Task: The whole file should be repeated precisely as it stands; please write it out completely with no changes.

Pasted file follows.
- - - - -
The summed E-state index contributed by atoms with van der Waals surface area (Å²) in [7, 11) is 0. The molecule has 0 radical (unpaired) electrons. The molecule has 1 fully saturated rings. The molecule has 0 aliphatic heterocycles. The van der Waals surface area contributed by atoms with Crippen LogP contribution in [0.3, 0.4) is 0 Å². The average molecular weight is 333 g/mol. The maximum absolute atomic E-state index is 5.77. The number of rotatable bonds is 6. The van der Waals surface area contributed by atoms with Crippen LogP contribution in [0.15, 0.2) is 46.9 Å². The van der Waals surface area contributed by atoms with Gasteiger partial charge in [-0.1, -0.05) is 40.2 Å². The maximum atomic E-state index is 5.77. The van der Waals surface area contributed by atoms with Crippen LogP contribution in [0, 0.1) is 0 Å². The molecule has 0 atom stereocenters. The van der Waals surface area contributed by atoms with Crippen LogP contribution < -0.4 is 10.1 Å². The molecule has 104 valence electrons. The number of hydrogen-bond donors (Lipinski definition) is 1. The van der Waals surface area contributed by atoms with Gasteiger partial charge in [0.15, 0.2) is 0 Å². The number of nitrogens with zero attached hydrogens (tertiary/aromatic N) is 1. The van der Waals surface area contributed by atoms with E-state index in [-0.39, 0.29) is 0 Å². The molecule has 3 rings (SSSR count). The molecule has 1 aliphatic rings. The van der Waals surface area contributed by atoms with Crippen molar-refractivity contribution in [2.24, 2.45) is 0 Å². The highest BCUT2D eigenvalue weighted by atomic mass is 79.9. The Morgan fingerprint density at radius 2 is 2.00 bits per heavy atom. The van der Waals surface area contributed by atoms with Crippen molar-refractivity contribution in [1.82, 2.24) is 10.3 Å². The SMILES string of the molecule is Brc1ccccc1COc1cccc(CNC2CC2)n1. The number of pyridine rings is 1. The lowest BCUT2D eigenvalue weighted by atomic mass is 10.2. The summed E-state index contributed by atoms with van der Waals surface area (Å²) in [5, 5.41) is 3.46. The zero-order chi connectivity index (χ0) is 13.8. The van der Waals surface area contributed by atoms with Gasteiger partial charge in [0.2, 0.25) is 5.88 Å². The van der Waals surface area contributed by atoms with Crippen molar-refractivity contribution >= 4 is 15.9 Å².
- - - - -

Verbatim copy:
The summed E-state index contributed by atoms with van der Waals surface area (Å²) in [7, 11) is 0. The molecule has 0 radical (unpaired) electrons. The molecule has 1 fully saturated rings. The molecule has 0 aliphatic heterocycles. The van der Waals surface area contributed by atoms with Crippen LogP contribution in [0.3, 0.4) is 0 Å². The average molecular weight is 333 g/mol. The maximum absolute atomic E-state index is 5.77. The number of rotatable bonds is 6. The van der Waals surface area contributed by atoms with Crippen LogP contribution in [0.15, 0.2) is 46.9 Å². The van der Waals surface area contributed by atoms with Gasteiger partial charge in [-0.1, -0.05) is 40.2 Å². The maximum atomic E-state index is 5.77. The van der Waals surface area contributed by atoms with Crippen LogP contribution in [0, 0.1) is 0 Å². The molecule has 0 atom stereocenters. The van der Waals surface area contributed by atoms with Crippen LogP contribution < -0.4 is 10.1 Å². The molecule has 104 valence electrons. The number of hydrogen-bond donors (Lipinski definition) is 1. The van der Waals surface area contributed by atoms with Gasteiger partial charge in [0.15, 0.2) is 0 Å². The number of nitrogens with zero attached hydrogens (tertiary/aromatic N) is 1. The van der Waals surface area contributed by atoms with E-state index in [-0.39, 0.29) is 0 Å². The molecule has 3 rings (SSSR count). The molecule has 1 aliphatic rings. The van der Waals surface area contributed by atoms with Crippen molar-refractivity contribution in [2.24, 2.45) is 0 Å². The highest BCUT2D eigenvalue weighted by atomic mass is 79.9. The Morgan fingerprint density at radius 2 is 2.00 bits per heavy atom. The van der Waals surface area contributed by atoms with Crippen molar-refractivity contribution in [1.82, 2.24) is 10.3 Å². The SMILES string of the molecule is Brc1ccccc1COc1cccc(CNC2CC2)n1. The number of pyridine rings is 1. The lowest BCUT2D eigenvalue weighted by atomic mass is 10.2. The summed E-state index contributed by atoms with van der Waals surface area (Å²) in [5, 5.41) is 3.46. The zero-order chi connectivity index (χ0) is 13.8. The van der Waals surface area contributed by atoms with Gasteiger partial charge in [0.2, 0.25) is 5.88 Å². The van der Waals surface area contributed by atoms with Crippen molar-refractivity contribution >= 4 is 15.9 Å².